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  • The hypothalamic pituitary adrenal HPA axis is

    2023-11-20

    The hypothalamic-pituitary-adrenal (HPA) axis is a neuroendocrine system that is central to regulating responses to stress (Palazidou, 2012). GYKI 52466 dihydrochloride In older persons, a high dysfunction of the HPA axis is observed (Otte et al., 2005) which may be enhanced by stimulatory effects of genes involved in the axis, such as that coding for the angiotensin converting enzyme (ACE). ACE converts Angiotensin I into Angiotensin II to regulate cardiovascular homeostasis (Sayed-Tabatabaei et al., 2006). ACE also has a well-characterised role in regulating the HPA axis following stress-activation through stimulatory effects on two hormones, adrenocorticotropin hormone (ACTH) and corticotropin-releasing-hormone (CRH)(Armando et al., 2007, Pavlatou et al., 2008). Hyperactivity of the axis is observed consistently in depressed patients, as attested by elevated levels of cortisol, CRH and ACTH (Lloyd and Nemeroff, 2011). ACE is notably considered a candidate susceptibility factor for the bi-directional relationship between depression and CVD (Bondy, 2007). Genetic studies have linked several ACE genetic variants to an increased risk of depression (Baghai et al., 2006, Lopez-Leon et al., 2008, Ancelin et al., 2013) and to antidepressant treatment response (Baghai et al., 2001, Baghai et al., 2004). ACE polymorphisms have also been shown to regulate GYKI 52466 dihydrochloride secretion, a measure of HPA axis activity (Baghai et al., 2002, Baghai et al., 2006, Ancelin et al., 2013). To date, few studies have investigated DNA methylation of ACE and its association with depression. This study used data gathered from a large population based cohort of older individuals to investigate the associations between depression status and methylation at the promoter region of the ACE gene in peripheral blood. Analyses were adjusted for participants’ lifestyle, health and medical history. Potential modifying effects of genetic variation across the ACE gene and cortisol levels were also considered.
    Methods
    Results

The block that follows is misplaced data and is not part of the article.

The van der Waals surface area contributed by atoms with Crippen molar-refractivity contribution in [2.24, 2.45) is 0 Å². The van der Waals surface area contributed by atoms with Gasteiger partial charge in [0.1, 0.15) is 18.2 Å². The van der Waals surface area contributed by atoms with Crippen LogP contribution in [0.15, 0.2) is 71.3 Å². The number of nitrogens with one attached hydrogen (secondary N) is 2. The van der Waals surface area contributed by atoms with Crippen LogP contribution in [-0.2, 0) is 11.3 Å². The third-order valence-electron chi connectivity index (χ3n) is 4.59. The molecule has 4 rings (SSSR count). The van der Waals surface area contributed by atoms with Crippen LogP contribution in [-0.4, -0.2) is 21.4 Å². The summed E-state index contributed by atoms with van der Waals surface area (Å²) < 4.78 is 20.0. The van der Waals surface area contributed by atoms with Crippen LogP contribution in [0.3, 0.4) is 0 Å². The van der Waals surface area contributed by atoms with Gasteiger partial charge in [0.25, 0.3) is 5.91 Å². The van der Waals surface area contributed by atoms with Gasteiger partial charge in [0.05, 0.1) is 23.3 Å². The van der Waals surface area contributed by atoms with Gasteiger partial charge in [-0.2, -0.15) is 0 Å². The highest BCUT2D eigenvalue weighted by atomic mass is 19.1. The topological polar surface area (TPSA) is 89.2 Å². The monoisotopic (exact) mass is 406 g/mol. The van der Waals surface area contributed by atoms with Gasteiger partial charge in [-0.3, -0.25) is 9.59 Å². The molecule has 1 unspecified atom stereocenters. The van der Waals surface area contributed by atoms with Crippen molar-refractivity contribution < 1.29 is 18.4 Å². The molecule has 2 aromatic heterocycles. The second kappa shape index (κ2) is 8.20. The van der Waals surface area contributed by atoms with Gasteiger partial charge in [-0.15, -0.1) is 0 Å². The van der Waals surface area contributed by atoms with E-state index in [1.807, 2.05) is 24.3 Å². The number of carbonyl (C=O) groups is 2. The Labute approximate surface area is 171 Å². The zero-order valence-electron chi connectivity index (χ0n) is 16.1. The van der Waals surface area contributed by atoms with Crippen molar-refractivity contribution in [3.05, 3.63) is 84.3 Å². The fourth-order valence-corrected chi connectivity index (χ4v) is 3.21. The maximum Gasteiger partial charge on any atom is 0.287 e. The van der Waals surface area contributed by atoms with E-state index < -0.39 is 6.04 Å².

Discussion No significant association between depression status and ACE promoter methylation in isolation was found in this older population of 552 individuals after adjustment for a wide range of potential confounding factors. However, there was evidence that ACE genetic variants were associated with methylation, and modified the association between depression and methylation. In particular, depression was associated with significantly decreased ACE methylation at CpG 28.29.30 for four variants, and significantly increased ACE methylation at CpGs 1, 14 and 17 for three variants. These novel findings were not confounded by sex, age, antidepressant use or other factors examined, including vascular disorder. Furthermore, in a small sub-sample, we provide some preliminary support that lower ACE methylation was correlated with higher cortisol levels, independent of depression status. Previous studies have suggested the ACE gene to be implicated in depression onset (Baghai et al., 2006, Lopez-Leon et al., 2008, Ancelin et al., 2013), antidepressant response (Baghai et al., 2001, Baghai et al., 2004) and cortisol signaling (Baghai et al., 2002, Baghai et al., 2006, Ancelin et al., 2013). However, only one prior study has investigated ACE promoter methylation in the context of depression (Zill et al., 2012). In a case-control study, Zill et al. (2012) analysed methylation in peripheral white blood cells, targeting a similar region of the ACE promoter to that examined in our study. In contrast to our findings however, they reported an overall pattern of hypermethylation of the ACE promoter in 81 MDD-diagnosed individuals compared to 81 non-depressed adults. They observed significant associations at 3 of 24 CpG sites examined, corresponding to CpG 14, 19–23 and 24.25 in our study. We also observed hypermethylation at CpG 14 in depressed participants, however with specific genotypes (see below). It should be noted that CpG 19–23 and 24.25 were not included in any of our analyses (failing initial quality control-see Methods) and CpG 28.29.30 was not examined in their study. Additionally, the average methylation levels at each CpG in our study appeared to be consistently lower (ranging from to 9%) than that observed by Zill et al. (2012) (up to 16%).